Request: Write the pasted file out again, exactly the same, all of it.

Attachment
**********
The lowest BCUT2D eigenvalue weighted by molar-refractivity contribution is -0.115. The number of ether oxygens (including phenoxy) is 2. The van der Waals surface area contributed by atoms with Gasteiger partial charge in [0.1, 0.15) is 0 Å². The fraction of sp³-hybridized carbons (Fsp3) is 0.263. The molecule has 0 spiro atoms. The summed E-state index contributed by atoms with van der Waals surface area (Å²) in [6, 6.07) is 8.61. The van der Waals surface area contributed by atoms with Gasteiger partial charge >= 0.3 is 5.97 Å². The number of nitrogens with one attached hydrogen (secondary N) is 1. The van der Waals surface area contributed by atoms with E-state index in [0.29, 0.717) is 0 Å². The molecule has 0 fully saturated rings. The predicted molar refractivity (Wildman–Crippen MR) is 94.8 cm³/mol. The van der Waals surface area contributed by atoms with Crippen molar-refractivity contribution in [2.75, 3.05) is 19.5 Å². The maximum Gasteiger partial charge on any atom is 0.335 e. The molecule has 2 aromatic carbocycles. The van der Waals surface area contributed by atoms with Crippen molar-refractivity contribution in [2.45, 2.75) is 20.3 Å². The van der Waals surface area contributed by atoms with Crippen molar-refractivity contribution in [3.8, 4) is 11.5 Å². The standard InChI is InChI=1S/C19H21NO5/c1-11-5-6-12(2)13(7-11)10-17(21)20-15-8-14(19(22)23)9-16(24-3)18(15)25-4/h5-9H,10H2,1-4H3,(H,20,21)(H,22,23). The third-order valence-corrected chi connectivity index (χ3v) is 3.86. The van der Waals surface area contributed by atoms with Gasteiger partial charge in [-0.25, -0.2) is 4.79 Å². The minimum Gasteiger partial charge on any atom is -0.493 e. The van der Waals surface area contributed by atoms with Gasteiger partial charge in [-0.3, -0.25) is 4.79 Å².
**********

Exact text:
The lowest BCUT2D eigenvalue weighted by molar-refractivity contribution is -0.115. The number of ether oxygens (including phenoxy) is 2. The van der Waals surface area contributed by atoms with Gasteiger partial charge in [0.1, 0.15) is 0 Å². The fraction of sp³-hybridized carbons (Fsp3) is 0.263. The molecule has 0 spiro atoms. The summed E-state index contributed by atoms with van der Waals surface area (Å²) in [6, 6.07) is 8.61. The van der Waals surface area contributed by atoms with Gasteiger partial charge >= 0.3 is 5.97 Å². The number of nitrogens with one attached hydrogen (secondary N) is 1. The van der Waals surface area contributed by atoms with E-state index in [0.29, 0.717) is 0 Å². The molecule has 0 fully saturated rings. The predicted molar refractivity (Wildman–Crippen MR) is 94.8 cm³/mol. The van der Waals surface area contributed by atoms with Crippen molar-refractivity contribution in [2.75, 3.05) is 19.5 Å². The maximum Gasteiger partial charge on any atom is 0.335 e. The molecule has 2 aromatic carbocycles. The van der Waals surface area contributed by atoms with Crippen molar-refractivity contribution in [2.45, 2.75) is 20.3 Å². The van der Waals surface area contributed by atoms with Crippen molar-refractivity contribution in [3.8, 4) is 11.5 Å². The standard InChI is InChI=1S/C19H21NO5/c1-11-5-6-12(2)13(7-11)10-17(21)20-15-8-14(19(22)23)9-16(24-3)18(15)25-4/h5-9H,10H2,1-4H3,(H,20,21)(H,22,23). The third-order valence-corrected chi connectivity index (χ3v) is 3.86. The van der Waals surface area contributed by atoms with Gasteiger partial charge in [-0.25, -0.2) is 4.79 Å². The minimum Gasteiger partial charge on any atom is -0.493 e. The van der Waals surface area contributed by atoms with Gasteiger partial charge in [-0.3, -0.25) is 4.79 Å².